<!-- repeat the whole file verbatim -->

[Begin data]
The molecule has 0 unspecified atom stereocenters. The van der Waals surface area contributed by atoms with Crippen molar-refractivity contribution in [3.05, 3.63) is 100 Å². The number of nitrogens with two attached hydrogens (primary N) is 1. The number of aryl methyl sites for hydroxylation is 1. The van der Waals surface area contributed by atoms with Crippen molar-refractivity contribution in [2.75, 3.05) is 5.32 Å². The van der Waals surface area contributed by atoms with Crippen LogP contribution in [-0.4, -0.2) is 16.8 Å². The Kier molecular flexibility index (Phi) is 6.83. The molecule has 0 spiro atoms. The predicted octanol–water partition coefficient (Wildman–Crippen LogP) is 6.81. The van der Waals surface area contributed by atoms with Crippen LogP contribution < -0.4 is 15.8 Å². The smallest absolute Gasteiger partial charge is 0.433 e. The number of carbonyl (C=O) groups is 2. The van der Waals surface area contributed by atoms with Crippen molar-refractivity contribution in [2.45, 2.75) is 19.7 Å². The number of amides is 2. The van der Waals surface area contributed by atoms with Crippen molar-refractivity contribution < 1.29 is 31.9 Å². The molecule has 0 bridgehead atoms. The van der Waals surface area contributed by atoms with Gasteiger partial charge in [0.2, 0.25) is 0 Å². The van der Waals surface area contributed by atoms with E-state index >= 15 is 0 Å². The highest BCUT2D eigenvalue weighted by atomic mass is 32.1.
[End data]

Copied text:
The molecule has 0 unspecified atom stereocenters. The van der Waals surface area contributed by atoms with Crippen molar-refractivity contribution in [3.05, 3.63) is 100 Å². The number of nitrogens with two attached hydrogens (primary N) is 1. The number of aryl methyl sites for hydroxylation is 1. The van der Waals surface area contributed by atoms with Crippen molar-refractivity contribution in [2.75, 3.05) is 5.32 Å². The van der Waals surface area contributed by atoms with Crippen LogP contribution in [-0.4, -0.2) is 16.8 Å². The Kier molecular flexibility index (Phi) is 6.83. The molecule has 0 spiro atoms. The predicted octanol–water partition coefficient (Wildman–Crippen LogP) is 6.81. The van der Waals surface area contributed by atoms with Crippen LogP contribution < -0.4 is 15.8 Å². The smallest absolute Gasteiger partial charge is 0.433 e. The number of carbonyl (C=O) groups is 2. The van der Waals surface area contributed by atoms with Crippen molar-refractivity contribution in [2.45, 2.75) is 19.7 Å². The number of amides is 2. The van der Waals surface area contributed by atoms with Crippen molar-refractivity contribution < 1.29 is 31.9 Å². The molecule has 0 bridgehead atoms. The van der Waals surface area contributed by atoms with Gasteiger partial charge in [0.2, 0.25) is 0 Å². The van der Waals surface area contributed by atoms with E-state index >= 15 is 0 Å². The highest BCUT2D eigenvalue weighted by atomic mass is 32.1.